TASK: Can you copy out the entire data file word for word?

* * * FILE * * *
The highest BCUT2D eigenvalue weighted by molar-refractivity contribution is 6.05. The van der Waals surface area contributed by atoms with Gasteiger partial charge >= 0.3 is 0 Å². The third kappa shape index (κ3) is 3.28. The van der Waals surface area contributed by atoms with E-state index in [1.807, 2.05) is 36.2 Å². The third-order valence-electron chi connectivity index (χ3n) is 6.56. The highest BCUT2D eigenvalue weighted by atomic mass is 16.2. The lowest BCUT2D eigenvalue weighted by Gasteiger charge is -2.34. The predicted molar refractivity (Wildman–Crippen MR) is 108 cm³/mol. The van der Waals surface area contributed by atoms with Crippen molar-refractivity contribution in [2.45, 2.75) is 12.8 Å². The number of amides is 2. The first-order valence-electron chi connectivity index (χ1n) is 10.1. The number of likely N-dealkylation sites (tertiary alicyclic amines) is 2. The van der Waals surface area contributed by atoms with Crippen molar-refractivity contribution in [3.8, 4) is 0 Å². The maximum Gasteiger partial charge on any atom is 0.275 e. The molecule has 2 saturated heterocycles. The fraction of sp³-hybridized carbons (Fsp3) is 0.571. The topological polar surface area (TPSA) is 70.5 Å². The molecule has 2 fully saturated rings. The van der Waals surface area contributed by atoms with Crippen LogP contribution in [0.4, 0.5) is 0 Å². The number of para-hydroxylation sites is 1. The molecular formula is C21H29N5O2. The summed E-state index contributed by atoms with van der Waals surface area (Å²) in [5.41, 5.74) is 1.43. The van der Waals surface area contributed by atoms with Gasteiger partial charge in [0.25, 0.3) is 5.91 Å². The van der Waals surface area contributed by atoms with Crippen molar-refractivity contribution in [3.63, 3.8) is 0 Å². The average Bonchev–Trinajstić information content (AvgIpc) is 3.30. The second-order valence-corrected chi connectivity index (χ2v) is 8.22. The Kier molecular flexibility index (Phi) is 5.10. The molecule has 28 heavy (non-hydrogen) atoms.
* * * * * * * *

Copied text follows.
The highest BCUT2D eigenvalue weighted by molar-refractivity contribution is 6.05. The van der Waals surface area contributed by atoms with Gasteiger partial charge >= 0.3 is 0 Å². The third kappa shape index (κ3) is 3.28. The van der Waals surface area contributed by atoms with E-state index in [1.807, 2.05) is 36.2 Å². The third-order valence-electron chi connectivity index (χ3n) is 6.56. The highest BCUT2D eigenvalue weighted by atomic mass is 16.2. The lowest BCUT2D eigenvalue weighted by Gasteiger charge is -2.34. The predicted molar refractivity (Wildman–Crippen MR) is 108 cm³/mol. The van der Waals surface area contributed by atoms with Crippen molar-refractivity contribution in [2.45, 2.75) is 12.8 Å². The number of amides is 2. The first-order valence-electron chi connectivity index (χ1n) is 10.1. The number of likely N-dealkylation sites (tertiary alicyclic amines) is 2. The van der Waals surface area contributed by atoms with Crippen molar-refractivity contribution in [3.8, 4) is 0 Å². The maximum Gasteiger partial charge on any atom is 0.275 e. The molecule has 2 saturated heterocycles. The fraction of sp³-hybridized carbons (Fsp3) is 0.571. The topological polar surface area (TPSA) is 70.5 Å². The molecule has 2 fully saturated rings. The van der Waals surface area contributed by atoms with Crippen LogP contribution in [0.4, 0.5) is 0 Å². The number of para-hydroxylation sites is 1. The molecular formula is C21H29N5O2. The summed E-state index contributed by atoms with van der Waals surface area (Å²) in [5.41, 5.74) is 1.43. The van der Waals surface area contributed by atoms with Gasteiger partial charge in [0.25, 0.3) is 5.91 Å². The van der Waals surface area contributed by atoms with Crippen molar-refractivity contribution in [3.63, 3.8) is 0 Å². The average Bonchev–Trinajstić information content (AvgIpc) is 3.30. The second-order valence-corrected chi connectivity index (χ2v) is 8.22. The Kier molecular flexibility index (Phi) is 5.10. The molecule has 28 heavy (non-hydrogen) atoms.